He later married, fathered children and lived a normal life. But in the late 1990s, he came down with pneumonia and was hospitalized in Pryor. While there, doctors encouraged him to seek treatment at the Oklahoma Heart Institute in Tulsa. He said this was the first time he was told he had a serious heart problem.
“I really didn’t understand the situation,” he said. “No one pushed me to follow up on their recommendations, so I went back to living.”
In 2005, Jackson said he thought he had a serious sinus infection that caused him to struggle to breathe. His wife Dot took him to the Claremore Indian Hospital where doctors learned he suffered a heart attack.
“I was transported to Hillcrest Medical Center in Tulsa, by 2 a.m. in the morning a group of doctors from Oklahoma Heart Institute were at the foot of my bed. They stated that I needed to go to a specialty hospital because I needed a heart transplant or would be lucky to live two more years,” Jackson said.
He and his wife began piecing together a plan to get him what he needed to live. During this time they encountered Dr. Brian Cole, a cardiologist at Tahlequah City Hospital.
Cole completed his residency at Barnes-Jewish Hospital in St. Louis. This is where Jackson would need to go to receive his transplant.
“He stayed on the phone with them that very day until he could get me an appointment because you cannot see them without a referral,” Jackson said.
Jackson traveled to St. Louis to visit the hospital and found that not only did he need a heart transplant but also a double lung transplant.
Since then, he and his wife have made multiple trips to B-JH for tests and appointments. In 2013, he began having more health problems, resulting in him moving up the transplant list.
In 2014, the couple has made three weeklong trips to the hospital. Jackson’s next appointment was set for July 30 when doctors were to evaluate him a last time for a status on the transplant list.
“During my last visit there I was told either go for the transplant or go home and wait for the stroke or heart attack that is about to happen,” he said. “I choose to live.”
The transplant must be conducted in St. Louis because there are no Oklahoma hospitals that perform the surgery. This has caused Jackson to run into financial problems.
“Right now we’re calling a lot of people, trying to get donations and stuff like that,” he said. “Love to get Cherokee Nation to help because the living expenses is going to be terrible up there. I might be up there a year. I could be up there two years. You just don’t get it as soon as you walk in the door. You’re on a waiting list, and you got to be matched up with somebody.”
The couple is holding fundraisers for living expenses for when going to St. Louis. Dot said there are specified apartments that cost $450 a month for those awaiting transplants.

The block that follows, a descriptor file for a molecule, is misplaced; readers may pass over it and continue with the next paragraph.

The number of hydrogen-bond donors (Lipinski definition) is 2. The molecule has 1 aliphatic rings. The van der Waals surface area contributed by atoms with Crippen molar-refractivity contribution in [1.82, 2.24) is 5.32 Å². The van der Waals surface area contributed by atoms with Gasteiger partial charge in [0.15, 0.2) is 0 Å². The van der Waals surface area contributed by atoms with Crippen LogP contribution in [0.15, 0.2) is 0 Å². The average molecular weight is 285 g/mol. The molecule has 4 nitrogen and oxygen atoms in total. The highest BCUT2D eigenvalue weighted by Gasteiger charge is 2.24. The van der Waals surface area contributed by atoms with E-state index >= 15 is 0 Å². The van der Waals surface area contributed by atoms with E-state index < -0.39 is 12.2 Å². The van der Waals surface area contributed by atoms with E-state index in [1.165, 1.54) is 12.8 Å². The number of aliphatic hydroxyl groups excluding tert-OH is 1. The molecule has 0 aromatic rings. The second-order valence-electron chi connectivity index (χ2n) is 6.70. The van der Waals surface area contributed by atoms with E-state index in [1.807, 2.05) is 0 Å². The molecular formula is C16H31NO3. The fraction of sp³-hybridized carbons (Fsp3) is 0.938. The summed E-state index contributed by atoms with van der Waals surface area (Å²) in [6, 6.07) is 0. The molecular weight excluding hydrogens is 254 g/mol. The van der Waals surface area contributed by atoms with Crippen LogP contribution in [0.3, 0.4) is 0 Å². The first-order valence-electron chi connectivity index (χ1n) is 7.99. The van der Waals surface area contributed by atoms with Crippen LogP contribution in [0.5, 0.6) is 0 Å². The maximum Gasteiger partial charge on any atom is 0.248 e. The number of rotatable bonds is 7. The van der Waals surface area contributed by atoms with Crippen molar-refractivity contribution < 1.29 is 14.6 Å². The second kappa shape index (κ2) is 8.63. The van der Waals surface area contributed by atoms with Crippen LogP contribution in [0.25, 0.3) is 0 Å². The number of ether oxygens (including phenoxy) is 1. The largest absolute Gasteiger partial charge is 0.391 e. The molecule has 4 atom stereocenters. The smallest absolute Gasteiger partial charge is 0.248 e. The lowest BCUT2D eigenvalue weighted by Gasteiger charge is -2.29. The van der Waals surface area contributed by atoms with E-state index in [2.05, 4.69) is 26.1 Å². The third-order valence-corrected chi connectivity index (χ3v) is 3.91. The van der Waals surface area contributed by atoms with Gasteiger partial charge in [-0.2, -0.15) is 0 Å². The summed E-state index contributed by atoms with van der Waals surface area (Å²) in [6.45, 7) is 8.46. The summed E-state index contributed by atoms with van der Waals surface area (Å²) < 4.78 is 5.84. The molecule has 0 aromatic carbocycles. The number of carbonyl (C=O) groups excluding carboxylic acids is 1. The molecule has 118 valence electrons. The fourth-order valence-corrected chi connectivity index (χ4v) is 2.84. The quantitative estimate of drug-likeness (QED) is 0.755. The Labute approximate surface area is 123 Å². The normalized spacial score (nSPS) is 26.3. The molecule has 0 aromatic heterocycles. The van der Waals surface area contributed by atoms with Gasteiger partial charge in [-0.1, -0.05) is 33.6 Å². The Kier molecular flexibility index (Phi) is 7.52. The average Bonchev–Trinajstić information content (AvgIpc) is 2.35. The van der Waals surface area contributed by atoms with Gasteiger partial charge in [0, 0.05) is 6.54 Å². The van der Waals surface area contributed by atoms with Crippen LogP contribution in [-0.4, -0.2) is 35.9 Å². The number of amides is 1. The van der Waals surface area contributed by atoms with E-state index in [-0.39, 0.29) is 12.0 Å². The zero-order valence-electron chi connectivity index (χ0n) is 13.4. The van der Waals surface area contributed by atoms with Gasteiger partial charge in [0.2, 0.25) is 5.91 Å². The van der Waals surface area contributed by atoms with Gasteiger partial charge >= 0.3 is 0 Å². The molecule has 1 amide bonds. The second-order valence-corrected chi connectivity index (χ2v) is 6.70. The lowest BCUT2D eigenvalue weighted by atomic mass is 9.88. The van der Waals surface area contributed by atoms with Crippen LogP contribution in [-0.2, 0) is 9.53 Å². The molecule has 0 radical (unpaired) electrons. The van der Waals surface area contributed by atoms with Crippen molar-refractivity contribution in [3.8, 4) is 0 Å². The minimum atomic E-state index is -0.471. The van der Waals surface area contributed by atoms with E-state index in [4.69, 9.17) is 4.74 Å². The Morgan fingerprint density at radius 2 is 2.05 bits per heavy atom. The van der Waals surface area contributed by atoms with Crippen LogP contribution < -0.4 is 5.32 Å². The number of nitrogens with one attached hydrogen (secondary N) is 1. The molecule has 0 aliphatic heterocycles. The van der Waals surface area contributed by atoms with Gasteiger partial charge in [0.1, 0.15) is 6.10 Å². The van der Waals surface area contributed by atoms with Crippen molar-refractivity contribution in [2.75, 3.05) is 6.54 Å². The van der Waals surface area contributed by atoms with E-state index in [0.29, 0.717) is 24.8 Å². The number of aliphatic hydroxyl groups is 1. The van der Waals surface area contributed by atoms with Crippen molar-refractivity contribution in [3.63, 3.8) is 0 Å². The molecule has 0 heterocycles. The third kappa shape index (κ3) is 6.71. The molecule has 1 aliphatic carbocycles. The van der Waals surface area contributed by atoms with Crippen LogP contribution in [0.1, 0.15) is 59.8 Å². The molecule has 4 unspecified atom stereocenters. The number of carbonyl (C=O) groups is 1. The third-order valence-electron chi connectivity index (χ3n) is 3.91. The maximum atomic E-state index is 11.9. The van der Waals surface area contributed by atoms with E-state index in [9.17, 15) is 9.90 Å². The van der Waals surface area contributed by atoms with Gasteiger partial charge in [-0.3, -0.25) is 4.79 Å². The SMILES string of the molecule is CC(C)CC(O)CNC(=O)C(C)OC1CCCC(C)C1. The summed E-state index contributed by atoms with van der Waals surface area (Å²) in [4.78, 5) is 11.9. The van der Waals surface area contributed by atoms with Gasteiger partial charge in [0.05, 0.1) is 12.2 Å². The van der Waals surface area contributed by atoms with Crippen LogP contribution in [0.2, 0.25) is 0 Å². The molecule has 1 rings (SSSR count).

She said she’s hoping to conduct fundraisers in September, including one at the Salina Highbanks Speedway. For more information about donating, call 918-521-2733 or email <a href="mailto: email@example.com">firstname.lastname@example.org</a>.
TAHLEQUAH, Okla. – Cherokee Nation Health Services held a surprise lunch on June 11 at the Cherokee Springs Grill for Dr. Charles Grim, Health Services deputy executive director, to celebrate “Charles W. Grim Day.” In 2003, former Gov. Brad Henry dedicated the date in honor of Grim.
Grim said when that occurred it was during his Senate confirmation hearing for his director of Indian Health Service.
He said usually when a presidential appointee gets nominated either one or both of the senators from the appointee’s state come in and introduce the nominee to the committee before the hearing.
“So the two senators from the state of Oklahoma came in and were setting on either side of me and were saying something nice about me. And prior to the meeting I had to go meet with each of them separate, so they got to know me a little better,” he said.
Grim said during the hearing the two Republican senators approved of his appointment to IHS and said they agreed with Gov. Henry’s dedicating June 11 as “Charles W. Grim Day” in Oklahoma.
“That’s kind of how they ended their talk about me, and I was surprised and shocked and didn’t even know you could do such a thing. But I felt very humbled and very honored by it,” Grim said.
Health Services Executive Director Connie Davis said the department decided to celebrate Grim because of him being an asset to Health Services, as well as for it being “Dr. Charles W. Grim Day.”
“He was appointed by President (George W.) Bush to that position, and you know we’re just honored that he helps us run this health system. I couldn’t do it without him,” Davis said. “He’s a great resource and a great friend.”
Grim said it was a surprise and honor that his fellow workers honored him on his day.
“For this group of people to remember that or to know that even and then do it, I was just sitting here thinking what a special group of people I really work with,” he said.